Last May, my baby brother and sister made the decision to leave their lives behind and move to dad’s small hometown in the panhandle to care for him.  They took him to his many appointments in Amarillo, spent days and nights by his side, made sure he took his numerous meds, cooked for him, cleaned, and did the countless other thankless, tedious tasks involved in caring for a terminally ill patient.  We all cope the best we can, but I regret that words of compassion were often sparse for Zac & Megan.  I for one am incredibly proud of them, we didn’t need them to be perfect.  We expected more time with him, but none of us had any illusions that he was getting better, and Dad knew the score.  The comforting gift of love and care is sometimes all we can offer the dying, and I am deeply grateful that my father got to look upon the loving faces of his youngest children in his final days.  Dad was grateful as well, and said so often.

I have dreaded writing this since I learned of his diagnosis back in March, I didn’t think it would be so soon.  Early on I went to visit him and when I was leaving I asked him if he needed anything, “Just more time son.”  The death of a parent looms over all of our lives like a sword of Damocles until one day, without warning, it falls.  I’ve been possessed by a general what-does-it-all-mean feeling, and consumed with the study of religion and death for half my life, I think maybe in preparation for this moment.  None of it did any good.  Grief is a wrecking ball that tears down every façade of courage and strength you’ve spent your life so painstakingly erecting. I find myself like a blank slate, a scared broken-hearted little boy.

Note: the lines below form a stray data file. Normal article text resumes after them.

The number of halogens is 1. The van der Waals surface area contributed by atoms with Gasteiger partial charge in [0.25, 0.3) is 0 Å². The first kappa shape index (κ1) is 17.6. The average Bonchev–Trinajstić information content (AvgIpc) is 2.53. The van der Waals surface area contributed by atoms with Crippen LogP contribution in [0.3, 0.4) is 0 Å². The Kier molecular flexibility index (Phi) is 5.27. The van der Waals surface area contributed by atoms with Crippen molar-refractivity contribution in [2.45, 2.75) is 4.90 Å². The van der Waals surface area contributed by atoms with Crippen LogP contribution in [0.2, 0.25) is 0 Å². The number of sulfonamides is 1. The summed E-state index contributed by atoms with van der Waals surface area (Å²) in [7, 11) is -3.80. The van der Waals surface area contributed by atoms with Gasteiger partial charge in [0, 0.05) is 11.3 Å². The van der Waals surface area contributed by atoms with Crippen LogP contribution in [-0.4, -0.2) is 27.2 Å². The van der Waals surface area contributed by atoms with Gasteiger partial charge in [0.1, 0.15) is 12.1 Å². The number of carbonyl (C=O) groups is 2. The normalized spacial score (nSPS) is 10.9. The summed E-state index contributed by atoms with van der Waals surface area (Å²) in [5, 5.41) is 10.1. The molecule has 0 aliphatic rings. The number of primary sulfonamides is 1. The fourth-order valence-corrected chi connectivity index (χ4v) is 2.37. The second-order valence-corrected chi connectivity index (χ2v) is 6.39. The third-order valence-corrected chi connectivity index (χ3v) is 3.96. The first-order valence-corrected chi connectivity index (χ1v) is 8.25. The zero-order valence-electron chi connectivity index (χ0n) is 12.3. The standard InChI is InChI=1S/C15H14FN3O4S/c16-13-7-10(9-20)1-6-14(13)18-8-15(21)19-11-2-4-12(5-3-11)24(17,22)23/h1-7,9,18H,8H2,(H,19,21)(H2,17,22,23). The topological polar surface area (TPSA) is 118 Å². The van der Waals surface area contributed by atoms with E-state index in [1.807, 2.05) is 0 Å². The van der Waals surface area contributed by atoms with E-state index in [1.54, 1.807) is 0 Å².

I am grateful for the time I had, however punctuated it may have been, to have lived on the same earth as Ron Carr, to be his son, and even to experience his death. I’ve been reading a lot, seeking out stories of loss, trying to understand and distill my feelings.  I read an interview with Stephen Colbert, who in the loss of his father & brother to a plane crash when he was just 11, discovered a gratitude that took until adulthood to understand.  “I love the thing that I most wish had not happened” he says.  The interviewer asked him to elaborate: